- God has given His children a variety of abilities to be used in service to Him.
- Whatever work we do it should be done with the mindset of serving Jesus.
- Service to God blesses us and is used by God to help others and further His kingdom.
Key Texts to Read Together
Whatever you do, work heartily, as for the Lord and not for men, knowing that from the Lord you will receive the inheritance as your reward. You are serving the Lord Christ.—Colossians 3:23-24
So, whether you eat or drink, or whatever you do, do all to the glory of God.
—1 Corinthians 10:31
Now there are varieties of gifts, but the same Spirit; and there are varieties of service, but the same Lord; and there are varieties of activities, but it is the same God who empowers them all in everyone.—1 Corinthians 12:4-6
Possible Discussion Questions
- All of our gifts and abilities are from God and should be used in service to God. Point out that some people brag about their gifts and abilities. Does anyone have a right to boast about an ability they have? Read and talk about 1 Corinthians 4:7b. How should knowing this shape our attitude toward the things we are good at? Because all our abilities are from God, and Jesus is Lord and Master, who deserves our service? Do you think of God “owning” your abilities? Do you tend to mainly think of ways to serve yourself and own interests? Can you think of a way you could serve God this week with an ability you have?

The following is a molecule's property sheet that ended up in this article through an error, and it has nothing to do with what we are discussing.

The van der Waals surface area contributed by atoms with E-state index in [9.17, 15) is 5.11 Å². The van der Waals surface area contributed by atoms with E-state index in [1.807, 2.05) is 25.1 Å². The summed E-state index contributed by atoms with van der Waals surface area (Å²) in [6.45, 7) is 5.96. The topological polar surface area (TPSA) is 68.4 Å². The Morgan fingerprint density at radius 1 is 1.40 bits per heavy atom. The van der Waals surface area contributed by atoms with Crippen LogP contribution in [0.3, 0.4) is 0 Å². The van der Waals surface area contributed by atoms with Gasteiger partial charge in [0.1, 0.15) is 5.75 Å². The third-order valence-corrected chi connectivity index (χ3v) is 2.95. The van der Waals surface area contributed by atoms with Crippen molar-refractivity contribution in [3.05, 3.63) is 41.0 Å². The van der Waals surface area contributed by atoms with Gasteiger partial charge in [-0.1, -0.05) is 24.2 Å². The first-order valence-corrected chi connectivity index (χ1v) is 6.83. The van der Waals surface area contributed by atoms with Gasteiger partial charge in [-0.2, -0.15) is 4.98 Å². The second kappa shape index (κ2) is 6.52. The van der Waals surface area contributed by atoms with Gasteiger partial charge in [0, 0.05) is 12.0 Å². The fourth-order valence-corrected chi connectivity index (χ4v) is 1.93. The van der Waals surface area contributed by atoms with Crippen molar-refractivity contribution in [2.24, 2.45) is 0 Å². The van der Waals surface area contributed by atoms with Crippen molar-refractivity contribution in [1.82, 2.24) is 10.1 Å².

- All true service to God is important. Review Colossians 3:23-24. Ask: Suppose you volunteer to clean in the church kitchen for a dinner event. You do it gladly, work hard, and with a mindset of serving Jesus with your abilities. What if someone said, “That’s just kitchen help. You’re not doing anything important.” Would that be true? Recall 1 Corinthians 12:4-6.